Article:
In-Person Visits Resume Only for Vaccinated Missouri Prisoners

By Jessica Marie Baumgartner
Jessica Marie Baumgartner
Jessica Marie Baumgartner
Jessica is the Missouri reporter for The Epoch Times, and has written for: Evie Magazine, The New American, American Thinker, The St. Louis Post Dispatch, and many more. She is also the author of, “The Magic of Nature,” “Walk Your Path,” and “The Golden Rule.”
June 9, 2021 Updated: June 9, 2021

In-person visitation for inmates at Missouri state prisons has resumed for the first time this year. COVID-19 policies suspended in-house visits at the start of the pandemic. These restrictions were lifted in select locations last June, but as cold & flu season returned, they were once again put in place.

Now, due to availability of the vaccine, and the Missouri Department of Corrections’ goal to safely re-open, vaccinated inmates are once again being allowed to see loved ones for in-person visits. A few other states are also resuming in-person visitation, but restricting prisoners who abstain from getting vaccinated is a state policy that has not been adopted everywhere.

The Epoch Times was able to interview the Communications Director for the Missouri Department of Corrections, Karen Pojman. She specifically noted a focus on gradually reopening with safety in mind. “The idea is to reduce risk as much as possible while reopening and see how things evolve in the community.”

When asked if this policy was made to encourage inmates to get the vaccine, she reported that roughly 57 percent of inmates have chosen to get the shot and that, “It’s been a long time since they (inmates) have seen their families,” and so, “People were motivated to get the vaccine and see their families sooner rather than later.”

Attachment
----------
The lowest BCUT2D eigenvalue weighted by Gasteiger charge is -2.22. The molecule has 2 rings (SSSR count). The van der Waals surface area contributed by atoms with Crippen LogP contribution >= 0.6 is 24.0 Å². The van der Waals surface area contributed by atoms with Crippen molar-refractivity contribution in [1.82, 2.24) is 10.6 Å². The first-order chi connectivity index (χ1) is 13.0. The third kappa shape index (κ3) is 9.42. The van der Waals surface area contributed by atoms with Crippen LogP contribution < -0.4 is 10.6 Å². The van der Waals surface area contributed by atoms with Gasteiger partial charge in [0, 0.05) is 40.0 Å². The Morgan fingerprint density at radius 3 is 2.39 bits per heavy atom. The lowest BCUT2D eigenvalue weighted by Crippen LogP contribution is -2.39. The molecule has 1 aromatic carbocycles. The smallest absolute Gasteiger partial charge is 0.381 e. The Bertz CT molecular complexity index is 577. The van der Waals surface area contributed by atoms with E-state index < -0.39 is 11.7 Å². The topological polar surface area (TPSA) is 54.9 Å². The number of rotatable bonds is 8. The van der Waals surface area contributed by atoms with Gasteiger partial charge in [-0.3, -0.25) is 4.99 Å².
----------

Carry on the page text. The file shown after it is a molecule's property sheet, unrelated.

Incentives to get the vaccine have been rolled out across the country. Businesses are offering free items, events, tickets, college scholarships, lottery cash prizes, and more to encourage vaccination. The Washington State Liquor and Cannabis Board has allowed a “Joints for Jabs” promotion which gives out a free marijuana joint to adults who receive the shot at an in-store vaccination clinic.

These promotions are all voluntary, and do not keep unvaccinated individuals from seeing their loved ones. Regardless of the Missouri Department of Corrections policy, withholding in-person visits from inmates to encourage vaccination is not something that every state has implemented.

Select Pennsylvania prisons have already allowed in-person visits regardless of vaccination status. Masks are required, as are temperature screenings and a COVID-19 questionnaire, but there is no differentiation between vaccinated and unvaccinated individuals at these facilities.

The Wisconsin Department of Corrections is taking this route—resuming in-person visits next month—without a requirement to become vaccinated. Like Pennsylvania’s policies, masks are required, but inmates are allowed brief hugs, up to 3 approved visitors, and the rules clearly state that the “Vaccination status of an individual will not alter any of these rules or guidelines.”